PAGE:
- Cellular processes happen every day in humans and plants, such as homeostasis and photosynthesis
- The cells involved in the process are so complex it’s challenged human understanding, especially how they act in different environments
- A bioelectrical conceptualisation of cells could be the key to researching how cells operate, researchers at the School of Life Sciences, University of Warwick argue
- If the genetics, physics and physiology can be grounded on bioelectrical conceptualisation of cells it could have implications for research in conditions related to cellular processes
Newswise — We use cells to breathe, to moderate body temperature, to grow and many other every day processes, however the cells in these processes are so complex its left scientists perplexed into how they develop in different environments. Researchers from the University of Warwick say future research needs to look into the bioelectrical composition of cells for answers.
Cellular processes happen every day for survival, form homeostasis to photosynthesis and anaerobic respiration to aerobic respiration. However the complexity of cells has fascinated and challenged human understanding for centuries.
It’s cellular “machinery” responsible for key functions have been the focus of biology research, and despite previous research exploring the molecular and genetic basis of these processes showing unprecedented insights, we still can’t fully understand and predict cell behaviour when challenged to different conditions.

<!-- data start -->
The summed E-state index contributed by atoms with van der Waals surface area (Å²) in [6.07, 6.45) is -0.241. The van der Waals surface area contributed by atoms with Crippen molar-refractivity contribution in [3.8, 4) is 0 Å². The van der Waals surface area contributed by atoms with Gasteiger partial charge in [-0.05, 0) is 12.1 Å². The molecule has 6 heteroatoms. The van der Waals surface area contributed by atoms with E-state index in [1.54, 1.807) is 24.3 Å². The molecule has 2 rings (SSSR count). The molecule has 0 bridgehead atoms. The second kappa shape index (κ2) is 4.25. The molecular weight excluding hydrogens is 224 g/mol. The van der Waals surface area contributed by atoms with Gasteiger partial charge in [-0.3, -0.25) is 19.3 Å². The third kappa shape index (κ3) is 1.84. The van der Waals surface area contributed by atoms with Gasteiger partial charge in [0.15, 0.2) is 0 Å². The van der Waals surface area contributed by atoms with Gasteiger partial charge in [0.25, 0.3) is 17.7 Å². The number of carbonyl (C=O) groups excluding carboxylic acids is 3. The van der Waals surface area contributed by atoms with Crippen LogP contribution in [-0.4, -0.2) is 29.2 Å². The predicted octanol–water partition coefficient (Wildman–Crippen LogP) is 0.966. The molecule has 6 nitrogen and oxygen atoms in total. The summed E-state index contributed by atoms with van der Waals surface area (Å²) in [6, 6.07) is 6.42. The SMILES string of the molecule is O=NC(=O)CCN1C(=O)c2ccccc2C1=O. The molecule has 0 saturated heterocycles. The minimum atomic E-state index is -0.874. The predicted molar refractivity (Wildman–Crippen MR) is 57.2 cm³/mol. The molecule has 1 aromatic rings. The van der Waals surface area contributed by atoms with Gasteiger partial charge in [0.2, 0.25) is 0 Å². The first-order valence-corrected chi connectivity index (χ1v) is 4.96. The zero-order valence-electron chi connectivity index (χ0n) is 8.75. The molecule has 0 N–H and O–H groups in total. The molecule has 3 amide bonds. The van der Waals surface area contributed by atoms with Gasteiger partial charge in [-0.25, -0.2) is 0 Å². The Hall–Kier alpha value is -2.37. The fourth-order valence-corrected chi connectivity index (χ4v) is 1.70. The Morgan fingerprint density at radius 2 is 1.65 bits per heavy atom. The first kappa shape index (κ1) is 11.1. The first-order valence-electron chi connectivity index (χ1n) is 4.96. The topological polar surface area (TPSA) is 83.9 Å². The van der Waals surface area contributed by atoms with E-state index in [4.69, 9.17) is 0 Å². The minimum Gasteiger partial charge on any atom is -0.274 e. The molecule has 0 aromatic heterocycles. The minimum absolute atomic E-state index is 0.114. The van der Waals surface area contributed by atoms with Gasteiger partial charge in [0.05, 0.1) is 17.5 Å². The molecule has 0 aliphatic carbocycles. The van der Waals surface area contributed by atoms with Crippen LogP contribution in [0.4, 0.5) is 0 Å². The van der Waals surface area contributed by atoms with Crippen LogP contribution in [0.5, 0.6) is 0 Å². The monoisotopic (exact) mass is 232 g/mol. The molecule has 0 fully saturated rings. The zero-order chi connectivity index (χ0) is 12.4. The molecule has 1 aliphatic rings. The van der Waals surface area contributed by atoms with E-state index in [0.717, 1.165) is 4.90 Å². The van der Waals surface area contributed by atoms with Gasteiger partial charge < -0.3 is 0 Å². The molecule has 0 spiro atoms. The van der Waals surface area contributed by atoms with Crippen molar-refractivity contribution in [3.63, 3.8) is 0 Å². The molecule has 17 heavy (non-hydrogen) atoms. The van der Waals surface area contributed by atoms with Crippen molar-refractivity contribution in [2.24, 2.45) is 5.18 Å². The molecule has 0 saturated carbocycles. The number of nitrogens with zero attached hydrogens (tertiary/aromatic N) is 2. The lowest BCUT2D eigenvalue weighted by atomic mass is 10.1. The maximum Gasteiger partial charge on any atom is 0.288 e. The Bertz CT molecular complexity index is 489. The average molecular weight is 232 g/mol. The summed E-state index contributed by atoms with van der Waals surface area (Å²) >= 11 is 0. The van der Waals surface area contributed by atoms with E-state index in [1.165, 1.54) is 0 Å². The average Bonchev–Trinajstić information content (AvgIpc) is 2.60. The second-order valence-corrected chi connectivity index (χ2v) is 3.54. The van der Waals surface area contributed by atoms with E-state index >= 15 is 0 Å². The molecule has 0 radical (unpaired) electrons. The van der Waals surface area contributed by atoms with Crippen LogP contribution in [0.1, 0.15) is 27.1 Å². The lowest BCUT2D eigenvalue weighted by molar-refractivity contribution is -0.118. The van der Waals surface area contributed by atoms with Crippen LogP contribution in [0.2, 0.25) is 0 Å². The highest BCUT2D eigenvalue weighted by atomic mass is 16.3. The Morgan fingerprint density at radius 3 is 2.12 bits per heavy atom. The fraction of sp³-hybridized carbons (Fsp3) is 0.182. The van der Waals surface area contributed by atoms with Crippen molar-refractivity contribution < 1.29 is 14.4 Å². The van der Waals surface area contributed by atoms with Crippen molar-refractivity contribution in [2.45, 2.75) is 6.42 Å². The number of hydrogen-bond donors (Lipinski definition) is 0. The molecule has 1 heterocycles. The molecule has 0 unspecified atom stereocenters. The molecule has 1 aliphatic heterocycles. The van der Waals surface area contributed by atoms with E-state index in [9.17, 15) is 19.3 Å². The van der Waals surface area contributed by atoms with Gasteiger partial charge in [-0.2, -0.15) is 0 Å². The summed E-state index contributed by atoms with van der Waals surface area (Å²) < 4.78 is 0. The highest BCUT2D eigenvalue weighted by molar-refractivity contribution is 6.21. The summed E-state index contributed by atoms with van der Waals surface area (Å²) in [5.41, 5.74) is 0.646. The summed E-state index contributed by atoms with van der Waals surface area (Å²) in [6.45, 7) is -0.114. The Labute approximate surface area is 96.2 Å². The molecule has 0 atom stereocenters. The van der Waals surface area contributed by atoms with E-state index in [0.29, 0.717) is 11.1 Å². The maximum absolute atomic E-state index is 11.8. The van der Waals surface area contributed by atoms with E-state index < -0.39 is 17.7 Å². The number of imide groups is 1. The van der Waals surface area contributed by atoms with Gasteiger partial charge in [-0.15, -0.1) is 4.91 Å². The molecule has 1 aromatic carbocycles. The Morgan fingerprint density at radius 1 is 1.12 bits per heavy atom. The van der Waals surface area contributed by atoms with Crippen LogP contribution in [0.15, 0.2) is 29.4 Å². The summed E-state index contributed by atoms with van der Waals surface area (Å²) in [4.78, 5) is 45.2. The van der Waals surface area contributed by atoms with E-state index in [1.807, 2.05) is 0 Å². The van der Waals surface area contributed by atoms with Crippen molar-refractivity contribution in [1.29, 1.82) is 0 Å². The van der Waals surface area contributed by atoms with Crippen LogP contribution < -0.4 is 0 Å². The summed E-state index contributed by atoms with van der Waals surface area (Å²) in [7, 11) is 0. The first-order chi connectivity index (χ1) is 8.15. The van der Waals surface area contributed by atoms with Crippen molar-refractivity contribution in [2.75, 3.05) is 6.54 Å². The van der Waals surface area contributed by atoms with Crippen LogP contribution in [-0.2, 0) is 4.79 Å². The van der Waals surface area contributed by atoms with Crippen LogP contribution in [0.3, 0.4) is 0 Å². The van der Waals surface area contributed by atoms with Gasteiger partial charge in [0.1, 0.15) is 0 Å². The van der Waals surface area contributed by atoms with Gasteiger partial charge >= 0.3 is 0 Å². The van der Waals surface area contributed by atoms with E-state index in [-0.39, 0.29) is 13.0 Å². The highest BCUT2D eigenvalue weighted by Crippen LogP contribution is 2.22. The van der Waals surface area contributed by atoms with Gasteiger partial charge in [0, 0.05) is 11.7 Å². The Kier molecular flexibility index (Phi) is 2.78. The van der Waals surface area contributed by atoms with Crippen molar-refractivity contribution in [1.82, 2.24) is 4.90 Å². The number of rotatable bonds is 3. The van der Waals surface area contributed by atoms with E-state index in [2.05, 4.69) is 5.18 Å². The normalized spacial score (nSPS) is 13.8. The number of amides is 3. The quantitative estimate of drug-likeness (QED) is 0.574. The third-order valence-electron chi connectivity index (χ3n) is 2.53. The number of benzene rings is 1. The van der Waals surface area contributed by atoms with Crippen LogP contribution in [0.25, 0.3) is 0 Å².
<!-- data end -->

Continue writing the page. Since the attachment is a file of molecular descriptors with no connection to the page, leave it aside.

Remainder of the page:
In particular, the basis of heterogeneity in single-cell behaviour and the initiation of many different metabolic, transcriptional or mechanical responses to environmental stimuli remain largely unexplained.
Researchers from the School of Life Sciences at the University of Warwick have today, the 20th May had the paper ‘Bioelectrical understanding and engineering of cell biology’ published in the journal Royal Society Interface, in which they have gone beyond the status quo of understanding cell behaviours, and argue a combination of genetics, physics and physiology can be grounded on a bioelectrical conceptualisation of cells.
They argue that a bioelectrical view can provide predictive biological understanding, which can open up novel ways to control cell behaviours by electrical and electrochemical means, setting the stage for the emergence of bioelectrical engineering.
Dr Orkun Soyer, from the School of Life Sciences at the University of Warwick comments:
“When looking at the underlying chemistry of this “machinery” it is easy to recognise the importance of electricity in biological phenomena.
“Here we advocate that the understanding of cells as electrical entities will pave the way to fully understand, predict and modulate cellular function. When cellular functions are understood it could have a huge impact on healthcare, as conditions related to, for example, homeostasis such as heart failure or diabetes, could have new treatments researched if we can manipulate the bioelectricity in the cells.”